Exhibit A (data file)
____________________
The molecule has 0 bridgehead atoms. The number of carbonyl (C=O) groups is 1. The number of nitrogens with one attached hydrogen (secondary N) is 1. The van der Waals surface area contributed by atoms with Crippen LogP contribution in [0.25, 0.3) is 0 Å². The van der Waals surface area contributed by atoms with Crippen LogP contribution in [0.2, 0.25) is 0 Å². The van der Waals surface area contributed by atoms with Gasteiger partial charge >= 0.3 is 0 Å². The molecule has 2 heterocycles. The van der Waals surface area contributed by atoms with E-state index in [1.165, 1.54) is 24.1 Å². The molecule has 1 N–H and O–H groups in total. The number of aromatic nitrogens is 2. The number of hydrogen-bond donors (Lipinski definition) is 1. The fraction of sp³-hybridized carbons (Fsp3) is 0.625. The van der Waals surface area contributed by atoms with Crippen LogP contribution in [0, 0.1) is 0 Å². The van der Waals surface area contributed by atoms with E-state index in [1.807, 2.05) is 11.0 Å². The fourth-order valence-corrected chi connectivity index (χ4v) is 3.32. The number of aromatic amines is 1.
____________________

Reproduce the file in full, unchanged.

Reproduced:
The molecule has 0 bridgehead atoms. The number of carbonyl (C=O) groups is 1. The number of nitrogens with one attached hydrogen (secondary N) is 1. The van der Waals surface area contributed by atoms with Crippen LogP contribution in [0.25, 0.3) is 0 Å². The van der Waals surface area contributed by atoms with Crippen LogP contribution in [0.2, 0.25) is 0 Å². The van der Waals surface area contributed by atoms with Gasteiger partial charge >= 0.3 is 0 Å². The molecule has 2 heterocycles. The van der Waals surface area contributed by atoms with E-state index in [1.165, 1.54) is 24.1 Å². The molecule has 1 N–H and O–H groups in total. The number of aromatic nitrogens is 2. The number of hydrogen-bond donors (Lipinski definition) is 1. The fraction of sp³-hybridized carbons (Fsp3) is 0.625. The van der Waals surface area contributed by atoms with Crippen LogP contribution in [0, 0.1) is 0 Å². The van der Waals surface area contributed by atoms with E-state index in [1.807, 2.05) is 11.0 Å². The fourth-order valence-corrected chi connectivity index (χ4v) is 3.32. The number of aromatic amines is 1.